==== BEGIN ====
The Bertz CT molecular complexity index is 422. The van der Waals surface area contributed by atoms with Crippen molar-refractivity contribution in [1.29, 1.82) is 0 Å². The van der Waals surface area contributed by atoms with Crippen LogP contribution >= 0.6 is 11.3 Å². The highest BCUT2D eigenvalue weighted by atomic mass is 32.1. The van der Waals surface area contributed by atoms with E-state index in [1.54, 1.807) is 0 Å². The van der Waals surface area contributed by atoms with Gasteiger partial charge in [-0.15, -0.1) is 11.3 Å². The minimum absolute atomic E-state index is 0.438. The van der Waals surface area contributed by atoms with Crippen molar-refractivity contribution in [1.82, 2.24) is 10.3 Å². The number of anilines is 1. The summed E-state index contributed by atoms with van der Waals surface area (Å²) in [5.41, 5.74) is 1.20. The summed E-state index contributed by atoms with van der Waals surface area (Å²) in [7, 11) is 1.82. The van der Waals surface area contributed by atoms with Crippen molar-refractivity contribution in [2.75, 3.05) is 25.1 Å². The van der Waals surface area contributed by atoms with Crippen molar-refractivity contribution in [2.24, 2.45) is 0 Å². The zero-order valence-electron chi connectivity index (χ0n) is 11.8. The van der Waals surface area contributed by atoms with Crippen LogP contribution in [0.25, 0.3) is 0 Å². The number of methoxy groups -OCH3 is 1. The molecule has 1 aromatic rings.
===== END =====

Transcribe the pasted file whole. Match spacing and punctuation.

The Bertz CT molecular complexity index is 422. The van der Waals surface area contributed by atoms with Crippen molar-refractivity contribution in [1.29, 1.82) is 0 Å². The van der Waals surface area contributed by atoms with Crippen LogP contribution >= 0.6 is 11.3 Å². The highest BCUT2D eigenvalue weighted by atomic mass is 32.1. The van der Waals surface area contributed by atoms with E-state index in [1.54, 1.807) is 0 Å². The van der Waals surface area contributed by atoms with Gasteiger partial charge in [-0.15, -0.1) is 11.3 Å². The minimum absolute atomic E-state index is 0.438. The van der Waals surface area contributed by atoms with Crippen molar-refractivity contribution in [1.82, 2.24) is 10.3 Å². The number of anilines is 1. The summed E-state index contributed by atoms with van der Waals surface area (Å²) in [5.41, 5.74) is 1.20. The summed E-state index contributed by atoms with van der Waals surface area (Å²) in [7, 11) is 1.82. The van der Waals surface area contributed by atoms with Crippen molar-refractivity contribution in [2.75, 3.05) is 25.1 Å². The van der Waals surface area contributed by atoms with Crippen molar-refractivity contribution in [2.24, 2.45) is 0 Å². The zero-order valence-electron chi connectivity index (χ0n) is 11.8. The van der Waals surface area contributed by atoms with Crippen LogP contribution in [0.25, 0.3) is 0 Å². The number of methoxy groups -OCH3 is 1. The molecule has 1 aromatic rings.